Linq Interview Questions Part 1
What is LINQ?
LINQ, or Language INtegrated Query, is a set of classes added to the .NET Framework 3.5. LINQ adds a rich, standardized query syntax to .NET programming languages that allows developers to interact with any type of data.
What are the advantages of using LINQ or Language INtegrated Query?
In any data driven application, you get data either from a Database, or an XML file or from collection classes. Prior to LINQ, working with each data source requires writing a different style of code. Moreover, working with external resources like data bases, XML files involves communicating with that external resource in some syntax specific to that resource. To retrieve data from a database you need to send it a string that contains the SQL query to execute, similarly, to work with an XML document involves specifying an XPath expression in the form of a string. The idea is that using LINQ you can work with disparate data sources using a similar style without having to know a separate syntax for communicating with the data source (e.g., SQL or XPath) and without having to resort to passing opaque strings to external resources.
In any data driven web application or windows application, we use database as a datasource for the application. In order to get data from the database and display it in a web or windows application, we typically do the following.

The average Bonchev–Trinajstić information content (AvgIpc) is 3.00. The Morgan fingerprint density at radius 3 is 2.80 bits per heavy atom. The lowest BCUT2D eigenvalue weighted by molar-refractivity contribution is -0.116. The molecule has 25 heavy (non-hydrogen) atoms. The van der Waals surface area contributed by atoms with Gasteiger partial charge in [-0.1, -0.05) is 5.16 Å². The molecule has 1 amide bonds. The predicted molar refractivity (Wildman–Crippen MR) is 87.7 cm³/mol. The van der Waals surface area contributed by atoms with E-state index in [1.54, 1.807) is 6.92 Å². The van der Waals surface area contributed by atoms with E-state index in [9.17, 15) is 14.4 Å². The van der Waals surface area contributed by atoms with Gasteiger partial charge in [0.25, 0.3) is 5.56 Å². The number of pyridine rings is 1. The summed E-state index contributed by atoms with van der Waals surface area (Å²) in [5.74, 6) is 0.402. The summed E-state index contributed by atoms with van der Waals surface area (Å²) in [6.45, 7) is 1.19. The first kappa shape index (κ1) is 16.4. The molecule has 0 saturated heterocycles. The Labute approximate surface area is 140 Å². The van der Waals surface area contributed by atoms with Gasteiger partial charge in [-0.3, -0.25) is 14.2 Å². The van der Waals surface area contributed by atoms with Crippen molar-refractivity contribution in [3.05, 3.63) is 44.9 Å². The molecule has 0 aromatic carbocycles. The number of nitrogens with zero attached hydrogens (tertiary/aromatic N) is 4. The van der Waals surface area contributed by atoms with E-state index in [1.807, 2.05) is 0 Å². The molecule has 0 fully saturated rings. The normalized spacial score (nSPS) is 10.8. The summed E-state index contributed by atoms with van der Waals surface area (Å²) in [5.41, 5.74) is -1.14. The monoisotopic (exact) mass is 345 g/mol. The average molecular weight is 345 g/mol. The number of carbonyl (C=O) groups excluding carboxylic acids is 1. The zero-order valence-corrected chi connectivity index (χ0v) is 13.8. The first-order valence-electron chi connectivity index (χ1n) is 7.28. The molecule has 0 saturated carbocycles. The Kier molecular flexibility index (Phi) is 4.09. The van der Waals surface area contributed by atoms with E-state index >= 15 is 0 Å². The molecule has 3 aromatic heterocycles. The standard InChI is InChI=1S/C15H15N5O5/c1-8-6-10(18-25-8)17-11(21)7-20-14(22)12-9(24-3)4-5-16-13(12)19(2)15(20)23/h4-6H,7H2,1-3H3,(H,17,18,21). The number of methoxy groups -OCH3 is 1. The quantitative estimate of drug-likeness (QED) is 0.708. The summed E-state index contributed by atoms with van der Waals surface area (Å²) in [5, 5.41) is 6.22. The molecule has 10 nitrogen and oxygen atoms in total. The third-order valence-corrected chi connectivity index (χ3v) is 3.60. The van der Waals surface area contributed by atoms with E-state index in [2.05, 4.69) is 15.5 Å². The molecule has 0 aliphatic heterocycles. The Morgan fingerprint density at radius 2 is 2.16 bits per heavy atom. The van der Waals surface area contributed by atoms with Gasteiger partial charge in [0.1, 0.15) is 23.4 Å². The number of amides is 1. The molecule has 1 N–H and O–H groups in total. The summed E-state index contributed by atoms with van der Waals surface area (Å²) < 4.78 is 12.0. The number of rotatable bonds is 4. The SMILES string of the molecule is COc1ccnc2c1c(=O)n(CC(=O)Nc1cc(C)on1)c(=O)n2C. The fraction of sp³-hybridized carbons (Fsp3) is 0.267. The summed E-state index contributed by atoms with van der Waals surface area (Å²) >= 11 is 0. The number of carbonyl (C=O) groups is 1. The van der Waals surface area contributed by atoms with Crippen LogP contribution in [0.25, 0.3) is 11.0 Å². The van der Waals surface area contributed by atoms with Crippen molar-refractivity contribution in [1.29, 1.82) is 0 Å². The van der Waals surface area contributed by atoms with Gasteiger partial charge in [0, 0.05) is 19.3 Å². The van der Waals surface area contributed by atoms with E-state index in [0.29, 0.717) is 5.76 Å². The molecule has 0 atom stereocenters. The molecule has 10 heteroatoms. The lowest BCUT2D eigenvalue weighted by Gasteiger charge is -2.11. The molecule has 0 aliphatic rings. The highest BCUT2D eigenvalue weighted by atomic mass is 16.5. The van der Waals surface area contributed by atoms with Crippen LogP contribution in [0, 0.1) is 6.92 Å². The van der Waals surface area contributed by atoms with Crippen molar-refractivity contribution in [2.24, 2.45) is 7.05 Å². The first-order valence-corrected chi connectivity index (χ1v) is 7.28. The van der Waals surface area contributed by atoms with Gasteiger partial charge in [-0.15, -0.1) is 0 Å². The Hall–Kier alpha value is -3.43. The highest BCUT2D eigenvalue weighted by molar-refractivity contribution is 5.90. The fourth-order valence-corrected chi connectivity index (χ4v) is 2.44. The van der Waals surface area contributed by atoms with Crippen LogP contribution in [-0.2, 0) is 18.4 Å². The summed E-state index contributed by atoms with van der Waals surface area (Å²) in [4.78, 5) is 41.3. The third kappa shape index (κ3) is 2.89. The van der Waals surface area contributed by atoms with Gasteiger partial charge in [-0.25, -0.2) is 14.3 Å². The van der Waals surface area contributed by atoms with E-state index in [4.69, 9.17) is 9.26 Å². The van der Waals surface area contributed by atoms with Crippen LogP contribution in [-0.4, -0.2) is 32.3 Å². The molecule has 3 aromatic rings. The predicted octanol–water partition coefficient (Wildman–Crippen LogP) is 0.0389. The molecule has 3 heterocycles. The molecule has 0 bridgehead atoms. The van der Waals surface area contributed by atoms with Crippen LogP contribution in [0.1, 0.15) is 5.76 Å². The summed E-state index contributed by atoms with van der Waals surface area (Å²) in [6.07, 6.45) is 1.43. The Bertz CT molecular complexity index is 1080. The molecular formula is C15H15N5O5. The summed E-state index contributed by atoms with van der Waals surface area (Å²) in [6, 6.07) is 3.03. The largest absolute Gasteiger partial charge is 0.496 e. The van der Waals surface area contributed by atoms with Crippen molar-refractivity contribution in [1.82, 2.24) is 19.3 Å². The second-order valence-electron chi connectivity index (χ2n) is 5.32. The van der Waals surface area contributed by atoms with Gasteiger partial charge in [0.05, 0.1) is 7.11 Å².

1. Prepare your SQL Statements.
2. Execute SQL Statements against the database.
3. Retrieve the results.
4. Populate the Business Objects.
5. Display the Data in the Web Form or Windows From.
In order to send a query to the database we must first establish a connection to the database. We then must encode the logic - the SQL query, its parameters, and the parameters' values - into strings that are supplied to the SqlCommand object. And because these inputs are encoded into opaque strings, there is no compile-time error checking and very limited debugging support. For example, if there is a spelling mistake in the SELECT query causing the Customets table name to be misspelled, this typographical error won't show up until runtime when this page is viewed in a web browser. These typographical errors are easy to make as there is no IntelliSense support. When we use LINQ, Visual Studio would display an error message alerting us about the incorrect table name.
Another mismatch between the programming language and the database is that the data returned by the database is transformed for us into objects accessible through the SqlDataReader, but these objects are not strongly-typed objects like we'd like. To get this data into strongly-typed objects we must write code ourselves that enumerates the database results and populates each record into a corresponding object.
LINQ was designed to address all these issues. LINQ also offers a unified syntax for working with data, be it data from a database, an XML file, or a collection of objects. With LINQ you don't need to know the intricacies of SQL, the ins and outs of XPath, or various ways to work with a collection of objects. All you need be familiar with is LINQ's classes and the associated language enhancements centered around LINQ.
In other words, LINQ provides type safety, IntelliSense support, compile-time error checking, and enhanced debugging scenarios when working with different datasources.